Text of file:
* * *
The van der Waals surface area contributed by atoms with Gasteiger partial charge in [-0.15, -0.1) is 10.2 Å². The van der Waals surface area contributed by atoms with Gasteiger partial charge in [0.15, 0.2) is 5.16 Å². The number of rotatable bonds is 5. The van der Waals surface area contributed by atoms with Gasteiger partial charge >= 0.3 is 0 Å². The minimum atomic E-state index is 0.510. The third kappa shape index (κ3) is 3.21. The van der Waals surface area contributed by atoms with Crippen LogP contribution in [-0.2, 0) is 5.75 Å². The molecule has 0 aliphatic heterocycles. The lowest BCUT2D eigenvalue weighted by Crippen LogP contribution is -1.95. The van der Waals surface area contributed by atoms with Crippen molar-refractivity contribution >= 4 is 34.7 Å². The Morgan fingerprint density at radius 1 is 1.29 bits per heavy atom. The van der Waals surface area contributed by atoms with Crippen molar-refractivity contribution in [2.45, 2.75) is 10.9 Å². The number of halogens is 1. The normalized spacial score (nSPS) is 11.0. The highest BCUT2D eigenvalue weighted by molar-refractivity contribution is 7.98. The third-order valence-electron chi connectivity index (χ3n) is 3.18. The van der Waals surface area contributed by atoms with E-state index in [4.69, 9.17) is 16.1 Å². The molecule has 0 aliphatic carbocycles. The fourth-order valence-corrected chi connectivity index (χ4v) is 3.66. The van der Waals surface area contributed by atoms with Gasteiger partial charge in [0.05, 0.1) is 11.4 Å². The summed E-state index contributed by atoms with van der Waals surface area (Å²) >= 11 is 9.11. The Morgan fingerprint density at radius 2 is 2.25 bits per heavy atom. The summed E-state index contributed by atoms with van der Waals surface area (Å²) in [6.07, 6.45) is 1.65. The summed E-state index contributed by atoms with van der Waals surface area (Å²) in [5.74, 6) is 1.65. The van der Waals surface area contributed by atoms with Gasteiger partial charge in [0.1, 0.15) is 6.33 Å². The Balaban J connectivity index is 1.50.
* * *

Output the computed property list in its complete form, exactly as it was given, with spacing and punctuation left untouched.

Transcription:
The van der Waals surface area contributed by atoms with Gasteiger partial charge in [-0.15, -0.1) is 10.2 Å². The van der Waals surface area contributed by atoms with Gasteiger partial charge in [0.15, 0.2) is 5.16 Å². The number of rotatable bonds is 5. The van der Waals surface area contributed by atoms with Gasteiger partial charge >= 0.3 is 0 Å². The minimum atomic E-state index is 0.510. The third kappa shape index (κ3) is 3.21. The van der Waals surface area contributed by atoms with Crippen LogP contribution in [-0.2, 0) is 5.75 Å². The molecule has 0 aliphatic heterocycles. The lowest BCUT2D eigenvalue weighted by Crippen LogP contribution is -1.95. The van der Waals surface area contributed by atoms with Crippen molar-refractivity contribution >= 4 is 34.7 Å². The Morgan fingerprint density at radius 1 is 1.29 bits per heavy atom. The van der Waals surface area contributed by atoms with Crippen molar-refractivity contribution in [2.45, 2.75) is 10.9 Å². The number of halogens is 1. The normalized spacial score (nSPS) is 11.0. The highest BCUT2D eigenvalue weighted by molar-refractivity contribution is 7.98. The third-order valence-electron chi connectivity index (χ3n) is 3.18. The van der Waals surface area contributed by atoms with E-state index in [4.69, 9.17) is 16.1 Å². The molecule has 0 aliphatic carbocycles. The fourth-order valence-corrected chi connectivity index (χ4v) is 3.66. The van der Waals surface area contributed by atoms with Gasteiger partial charge in [0.05, 0.1) is 11.4 Å². The summed E-state index contributed by atoms with van der Waals surface area (Å²) >= 11 is 9.11. The Morgan fingerprint density at radius 2 is 2.25 bits per heavy atom. The summed E-state index contributed by atoms with van der Waals surface area (Å²) in [6.07, 6.45) is 1.65. The summed E-state index contributed by atoms with van der Waals surface area (Å²) in [5.74, 6) is 1.65. The van der Waals surface area contributed by atoms with Gasteiger partial charge in [0.1, 0.15) is 6.33 Å². The Balaban J connectivity index is 1.50.